News 12 Sep 17

Bosnia Urged to Acquit Srebrenica Commander Oric

The defence lawyer in the high-profile trial of the Bosnian Army’s former commander in Srebrenica, Naser Oric, urged the court to acquit him of killing three captive Serb soldiers in 1992.

Admir Muslimovic
BIRN
Sarajevo
Naser Oric outside the state court in Sarajevo. Photo: BIRN.

In its closing statement at the politically-charged trial of former Srebrenica commander Naser Oric at the state court in Sarajevo on Tuesday, the defence said that the entire indictment, as well as the prosecution’s evidence, was based on statements by a non-credible witness.

The defence argued that Oric and former Bosnian Army soldier Sabahudin Muhic, who is on trial alongside him, should be acquitted of the unlawful killings of three Serb soldiers in the villages of Zalazje, Lolici and Kunjerac, near Bratunac, in 1992.

Oric’s defence lawyer, Lejla Covic, said the protected prosecution witness codenamed O-1 had been convicted several times, and that an arrest warrant was issued for him because he avoided appearing in court.

O-1 was mentioned in the indictment as an eyewitness to all the murders with which the defendants are charged.

But Covic said O-1 gave three diverging statements concerning his membership of the Bosnian Army.

She also said that none of the pieces of evidence presented at the trial confirm that Oric committed the murder of Serb soldier Slobodan Ilic.

“Not even O-1 said that, except for saying he saw Oric stabbing Ilic with a knife. After he fell down on his knees, Ilic was allegedly stabbed once again in his chest. Expert witness Rifat Kesetovic was unable to determine that these specific injuries could be the cause of Ilic’s death,” Covic said.

She added that witnesses confirmed that Ilic got killed in an exchange of fire.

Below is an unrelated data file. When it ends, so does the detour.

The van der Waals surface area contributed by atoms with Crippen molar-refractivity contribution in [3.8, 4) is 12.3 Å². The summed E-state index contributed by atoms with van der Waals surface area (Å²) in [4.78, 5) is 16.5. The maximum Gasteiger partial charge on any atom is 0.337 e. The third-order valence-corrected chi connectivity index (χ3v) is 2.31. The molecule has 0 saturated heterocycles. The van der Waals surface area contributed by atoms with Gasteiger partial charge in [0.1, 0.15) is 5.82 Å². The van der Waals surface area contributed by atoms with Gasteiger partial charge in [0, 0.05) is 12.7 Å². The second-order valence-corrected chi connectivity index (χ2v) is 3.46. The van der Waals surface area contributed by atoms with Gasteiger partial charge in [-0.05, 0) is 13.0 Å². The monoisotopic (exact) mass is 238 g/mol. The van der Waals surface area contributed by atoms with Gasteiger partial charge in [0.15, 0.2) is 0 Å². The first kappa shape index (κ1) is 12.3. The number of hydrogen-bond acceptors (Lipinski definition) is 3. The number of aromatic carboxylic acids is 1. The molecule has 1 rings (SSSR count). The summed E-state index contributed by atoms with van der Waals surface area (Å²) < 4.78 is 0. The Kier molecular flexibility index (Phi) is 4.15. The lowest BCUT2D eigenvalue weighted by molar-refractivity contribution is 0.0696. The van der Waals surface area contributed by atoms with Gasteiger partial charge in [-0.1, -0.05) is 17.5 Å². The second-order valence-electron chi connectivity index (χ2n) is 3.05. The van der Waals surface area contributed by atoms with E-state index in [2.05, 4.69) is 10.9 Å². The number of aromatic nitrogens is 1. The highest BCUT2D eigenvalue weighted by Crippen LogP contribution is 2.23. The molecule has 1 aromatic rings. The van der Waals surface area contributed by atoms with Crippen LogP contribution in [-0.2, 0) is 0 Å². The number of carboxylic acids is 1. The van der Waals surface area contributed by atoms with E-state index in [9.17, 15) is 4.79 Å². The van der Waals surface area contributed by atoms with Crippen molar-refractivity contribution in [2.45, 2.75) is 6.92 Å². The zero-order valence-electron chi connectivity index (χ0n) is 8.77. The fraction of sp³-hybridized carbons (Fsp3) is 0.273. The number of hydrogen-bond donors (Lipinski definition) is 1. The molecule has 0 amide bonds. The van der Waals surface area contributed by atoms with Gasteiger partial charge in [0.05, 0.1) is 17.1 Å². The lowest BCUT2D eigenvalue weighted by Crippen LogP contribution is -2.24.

She argued that Oric and Muhic’s responsibility for the murder of Serb soldier Milutin Milosevic had not been proved either.

“O-1 said that Oric fired a burst of bullets at Milosevic and Muhic then did the same. This would mean that his body contained around 15 bullets, as alleged by witness O-1 and the prosecution of Bosnia and Herzegovina,” Covic said.

However, she added: “Expert witness Zoran Stankovic said, presenting his findings, that a pistol bullet was found in Milosevic’s body and it was probably the cause of his death. So, one bullet only.”

According to the prosecution, the third victim, Mitar Savic, died after being shot by Oric and then by Muhic.

But Covic argued that this was again based on incorrect evidence from witness O-1.

“Stojanka Savic, the wife of the man who was killed, said she heard from Savic’s comrades that he got killed in a trench and that he had one injury in the area of his mouth,” Covic said.

According to the charges, Oric was the commander of Bosnian Army territorial defence units in Srebrenica and Muhic a member of his forces.

The case against Oric has drawn criticism from Bosniaks who see him as a hero for his role in defending Srebrenica in the years before the 1995 massacres.

It has also been criticised by Serb war victims, who have claimed that the charges against Oric are too modest.

Oric’s lawyer has argued meanwhile that he has already been tried and acquitted by the UN-backed war crimes court in The Hague, so to try him again in Sarajevo was unjust.

The verdict will be handed down on October 6.

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